You are here


  • Public

We use surveys to find out what people think of the NHS healthcare services that they use.

The results help assess NHS performance. We also use them for regulatory activities such as registration, monitoring ongoing compliance and reviews.

You can find out about our most recently published surveys below.

Maternity services survey 2017

Published: January 2018

This survey collected the experiences of more than 18,000 women who had a live birth in early 2017. Compared with the last survey in 2015:

More women were offered the choice of giving birth in a midwife-led unit or birth centre.
More women saw the same midwife at every antenatal appointment.
More women were ‘always’ treated with dignity and respect during labour and birth.
More women were never left alone during the birth of their baby at a time when it worried them.

Children and young people's survey 2016

Published: November 2017

This survey looks at the experiences of children, young people and their parents and carers attending hospital for treatment as an inpatient or day case.

Thumbs up
Overall, children, young people and their parents or carers reported good experiences of care.
The majority of children and young people were positive about the ways in which hospital staff communicated with them.
Staff not always available
Children and young people were not consistently involved in making decisions about their care and treatment.
Lack of involvement
A small proportion (1%) of children and young people spent most of their hospital stay on an adult ward.

Community mental health survey 2017

Published: November 2017

This survey gathered information from over 12,139 people who received community mental health services in September-November 2016.

Thumbs up
Around two thirds of respondents reported a positive experience of their overall care.
Scope for improvement
The survey results suggest scope for further improvements in a number of areas.
Respect and dignity
The results for respondents who said that they knew how to contact the person in charge of their care if they had concerns where positive.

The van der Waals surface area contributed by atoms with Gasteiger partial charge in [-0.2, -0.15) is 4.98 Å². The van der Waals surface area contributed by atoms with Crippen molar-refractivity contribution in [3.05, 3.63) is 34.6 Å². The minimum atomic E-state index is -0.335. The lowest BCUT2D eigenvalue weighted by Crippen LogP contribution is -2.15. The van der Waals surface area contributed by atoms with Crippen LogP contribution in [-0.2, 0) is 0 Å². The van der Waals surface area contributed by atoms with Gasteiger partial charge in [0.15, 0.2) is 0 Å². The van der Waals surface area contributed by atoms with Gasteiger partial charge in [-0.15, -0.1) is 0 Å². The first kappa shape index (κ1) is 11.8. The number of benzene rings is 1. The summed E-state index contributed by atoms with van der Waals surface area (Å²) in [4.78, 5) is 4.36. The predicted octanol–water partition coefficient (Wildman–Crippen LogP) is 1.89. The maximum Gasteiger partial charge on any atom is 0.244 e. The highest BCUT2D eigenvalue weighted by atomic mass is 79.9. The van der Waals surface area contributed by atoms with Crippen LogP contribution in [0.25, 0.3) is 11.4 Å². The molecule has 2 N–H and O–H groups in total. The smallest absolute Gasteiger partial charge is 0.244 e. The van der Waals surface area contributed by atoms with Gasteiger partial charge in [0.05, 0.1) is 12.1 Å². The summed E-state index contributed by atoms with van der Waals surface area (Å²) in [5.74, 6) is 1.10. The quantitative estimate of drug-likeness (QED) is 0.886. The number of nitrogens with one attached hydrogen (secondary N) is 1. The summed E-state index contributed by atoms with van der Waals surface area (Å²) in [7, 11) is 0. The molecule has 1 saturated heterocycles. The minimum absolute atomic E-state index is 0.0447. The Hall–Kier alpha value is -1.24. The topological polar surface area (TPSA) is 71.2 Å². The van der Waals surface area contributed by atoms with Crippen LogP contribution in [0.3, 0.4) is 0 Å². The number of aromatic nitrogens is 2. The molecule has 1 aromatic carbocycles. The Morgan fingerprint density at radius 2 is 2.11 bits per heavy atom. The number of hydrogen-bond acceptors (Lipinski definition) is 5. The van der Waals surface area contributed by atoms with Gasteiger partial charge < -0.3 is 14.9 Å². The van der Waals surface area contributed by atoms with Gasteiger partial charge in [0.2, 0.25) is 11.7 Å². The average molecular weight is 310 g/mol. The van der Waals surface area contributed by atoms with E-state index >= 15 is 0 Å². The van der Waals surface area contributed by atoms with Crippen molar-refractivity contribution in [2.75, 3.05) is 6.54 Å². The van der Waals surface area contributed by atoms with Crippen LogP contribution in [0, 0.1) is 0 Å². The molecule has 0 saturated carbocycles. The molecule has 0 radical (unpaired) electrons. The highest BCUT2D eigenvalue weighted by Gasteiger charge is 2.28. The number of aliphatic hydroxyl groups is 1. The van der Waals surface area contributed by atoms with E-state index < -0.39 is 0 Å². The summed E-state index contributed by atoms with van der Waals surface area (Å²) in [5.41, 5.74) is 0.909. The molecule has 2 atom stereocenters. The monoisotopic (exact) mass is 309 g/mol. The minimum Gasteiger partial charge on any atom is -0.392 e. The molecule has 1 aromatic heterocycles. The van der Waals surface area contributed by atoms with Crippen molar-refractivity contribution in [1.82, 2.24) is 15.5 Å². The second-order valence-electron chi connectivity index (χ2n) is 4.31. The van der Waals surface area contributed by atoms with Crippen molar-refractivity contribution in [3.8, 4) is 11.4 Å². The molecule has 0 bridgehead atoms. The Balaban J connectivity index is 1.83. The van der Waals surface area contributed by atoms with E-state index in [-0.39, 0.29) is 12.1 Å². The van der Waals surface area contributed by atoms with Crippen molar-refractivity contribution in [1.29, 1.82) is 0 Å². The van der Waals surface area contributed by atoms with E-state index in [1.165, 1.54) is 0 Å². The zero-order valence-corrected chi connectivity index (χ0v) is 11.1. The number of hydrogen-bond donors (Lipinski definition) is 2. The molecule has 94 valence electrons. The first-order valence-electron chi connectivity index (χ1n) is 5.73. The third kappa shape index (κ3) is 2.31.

Substantial concerns remain about the quality of care some people using community mental health services receive.

Emergency department survey 2016

Published: October 2017

This survey collected information on the experiences of more than 45,000 patients who had received care from an emergency department in September 2016.

Most people were positive about the quality of interactions with doctors and nurses.
Thumbs up
People were positive about information and communication while in the emergency department.
Pain relief
Some patients felt they waited too long to receive pain relief.
Thumbs down
Information provision when leaving the emergency department remains a problem for many patients.

Adult inpatient survey 2016

Published: May 2017

This survey looked at the experiences of 77,850 people who received care at an NHS hospital in July 2016.

Thumbs up
The quality of communication between medical professionals (doctors and nurses) and patients continues to improve.
Thumbs down
The experience of patients who have mental health conditions were poorer than for other patient groups.
Patient’s perceptions of the standard of hospital cleanliness remains positive.
Support when leaving hospital remains a problem for many patients.

Trends in the Adult Inpatient Survey 2005-2014

Published: November 2015

This analysis looks at the experiences of people receiving adult inpatient services over a ten year period.

Thumbs up
Patients’ experiences of care have generally been good.
Little change
Most areas we ask patients about have seen little meaningful change or improvement.
Patients report substantial improvements in areas such as cleanliness and mixed sex accommodation.
There have been areas of deterioration, for example in waiting times.

Ambulance survey of Hear and Treat callers 2013/14

Published: 2014

This survey looked at the experiences of over 2,900 people who called an ambulance service in December 2013 and January 2014.

Thumbs up
Most people were positive, but some did not understand or agree with the advice given at the end of the call.
Overall, callers were more likely to agree with the decision to not send an ambulance if they had received a full explanation of the reasons.

Outpatient survey 2011

This survey collected patients' experiences of their most recent visit to an outpatient department.

Thumbs up
More people felt that they were treated with respect and dignity.
Staff need to improve the way they provide information to patients.


Last updated:
30 January 2018


Help us improve this page